After about an hour or so of rest, we decided it was time to start making our way back. Now it was time for the hardest part of our canyoneering adventure, make it back! So we started our hike back to Willow Canyon the same way we came, climbing, boulder jumping, wading in the pools, then climbing it back up to the water fall. It only took a while though and in a few minutes we all made it safely back up and to the base of the side of the mountain we had originally “slid” down on earlier. It was here that we met back up with Eric then broke into two groups. You could decide either to climb in the same place you came down with 60% of the grade on all the loose dirt and gravel, where Eric said it was for every 3 steps up, a slide of one or two back. Or, my friend Dan decided it looked like if you took it a little further down on the left side, you could more easily ride it straight up the rocks and cliffs and up to the top. So I, along with several other members followed Dan’s lead hand in hand, we slowly and carefully climbed it, section by section until we safely reached it back up to the top. Wow, for me and someone who is afraid of heights, and has no rock climbing experience, it was tough but a lot of fun and an incredible workout too!

Once back at the top and at the Seven Cataracts Vista parking lot, we waited for the last members to return safely, then at 12:15pm we returned to our cars to drive the rest of the way up Mount Lemmon for dinner. noon there. Iron Door Restaurant. The views along the way were again, spectacular as you make your way from elevation 5000 feet on up to Mount Lemmon Sky Valley, elevation approximately 8200 feet. Although signs of the devastating 2003 Aspen fire were apparent, it was still very nice with the temperatures at this time of the day, low in the mid-80s and very cool and refreshing.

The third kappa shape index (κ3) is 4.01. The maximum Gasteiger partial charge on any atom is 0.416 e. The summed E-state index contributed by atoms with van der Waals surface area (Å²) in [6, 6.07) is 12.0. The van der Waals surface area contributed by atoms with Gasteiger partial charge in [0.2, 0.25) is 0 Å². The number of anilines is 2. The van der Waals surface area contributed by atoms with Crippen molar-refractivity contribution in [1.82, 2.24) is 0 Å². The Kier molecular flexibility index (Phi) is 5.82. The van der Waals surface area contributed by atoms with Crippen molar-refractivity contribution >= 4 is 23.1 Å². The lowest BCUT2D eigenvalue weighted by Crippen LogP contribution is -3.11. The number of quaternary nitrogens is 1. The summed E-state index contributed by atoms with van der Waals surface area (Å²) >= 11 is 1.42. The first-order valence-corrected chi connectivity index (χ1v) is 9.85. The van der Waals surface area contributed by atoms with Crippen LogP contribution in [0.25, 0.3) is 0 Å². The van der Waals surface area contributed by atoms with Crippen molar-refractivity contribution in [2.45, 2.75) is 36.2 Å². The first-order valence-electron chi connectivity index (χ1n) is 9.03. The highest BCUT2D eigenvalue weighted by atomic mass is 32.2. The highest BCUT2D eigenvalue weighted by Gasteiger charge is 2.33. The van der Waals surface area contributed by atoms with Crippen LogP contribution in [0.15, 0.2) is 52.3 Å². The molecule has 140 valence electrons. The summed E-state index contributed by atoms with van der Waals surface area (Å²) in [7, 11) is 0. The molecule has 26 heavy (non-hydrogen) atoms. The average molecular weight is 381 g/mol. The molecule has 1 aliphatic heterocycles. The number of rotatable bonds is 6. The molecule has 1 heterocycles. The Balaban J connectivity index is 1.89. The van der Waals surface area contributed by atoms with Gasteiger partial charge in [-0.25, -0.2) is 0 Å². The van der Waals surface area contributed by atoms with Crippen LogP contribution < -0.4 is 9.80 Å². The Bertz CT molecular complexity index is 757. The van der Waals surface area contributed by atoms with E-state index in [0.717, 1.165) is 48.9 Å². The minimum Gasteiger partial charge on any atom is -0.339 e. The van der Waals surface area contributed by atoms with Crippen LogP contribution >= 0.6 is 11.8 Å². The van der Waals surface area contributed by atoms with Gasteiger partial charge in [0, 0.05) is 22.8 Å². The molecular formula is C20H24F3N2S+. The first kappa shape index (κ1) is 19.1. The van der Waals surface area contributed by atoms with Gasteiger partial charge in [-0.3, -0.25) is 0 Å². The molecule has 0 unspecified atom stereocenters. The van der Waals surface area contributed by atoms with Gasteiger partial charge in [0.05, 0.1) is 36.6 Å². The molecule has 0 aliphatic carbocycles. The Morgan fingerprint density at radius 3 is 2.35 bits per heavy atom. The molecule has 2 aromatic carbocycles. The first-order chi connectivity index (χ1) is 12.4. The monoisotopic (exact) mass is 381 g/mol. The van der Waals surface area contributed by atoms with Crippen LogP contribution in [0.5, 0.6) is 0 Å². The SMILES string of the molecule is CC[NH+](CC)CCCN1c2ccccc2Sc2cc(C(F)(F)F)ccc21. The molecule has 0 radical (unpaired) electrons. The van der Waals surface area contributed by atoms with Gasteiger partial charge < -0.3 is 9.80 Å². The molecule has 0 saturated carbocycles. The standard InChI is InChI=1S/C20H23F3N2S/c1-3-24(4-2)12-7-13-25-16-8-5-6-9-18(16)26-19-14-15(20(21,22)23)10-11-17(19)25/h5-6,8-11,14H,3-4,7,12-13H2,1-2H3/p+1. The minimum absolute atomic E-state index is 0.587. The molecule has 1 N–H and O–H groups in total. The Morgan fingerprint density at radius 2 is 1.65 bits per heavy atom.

However, with a 2.5 hour wait at the restaurant, due to it being a weekend and also a holiday, we decided it was better to turn around and head back instead.

We got back to Tucson at about 2pm and after an excellent lunch at a little restaurant called Renee’s Organic Oven on Tanque Verde Road, we got back to the Westin La Paloma Resort at 4pm, where we just got off for the day. , headed back to Phoenix from there returning home again at about 6pm.

All in all, it was truly an extraordinary canyoneering exploration and waterfall hiking adventure with the TLC hiking group, carefully researched, well planned and thought through to the last detail by Eric Kinneman himself. Really had it all, surprisingly beautiful, exciting, but also very difficult. I think this hike is best summed up though in Eric Kinneman’s own words where he quotes, “Seven Cataracts Waterfall Adventure Hike is an amazing hike that I highly recommend people take. It will test your fears, give you an incredible workout and takes you through some beautiful canyons, with a 100 foot waterfall and swimming hole, rarely seen by anyone. What more could anyone ask for!”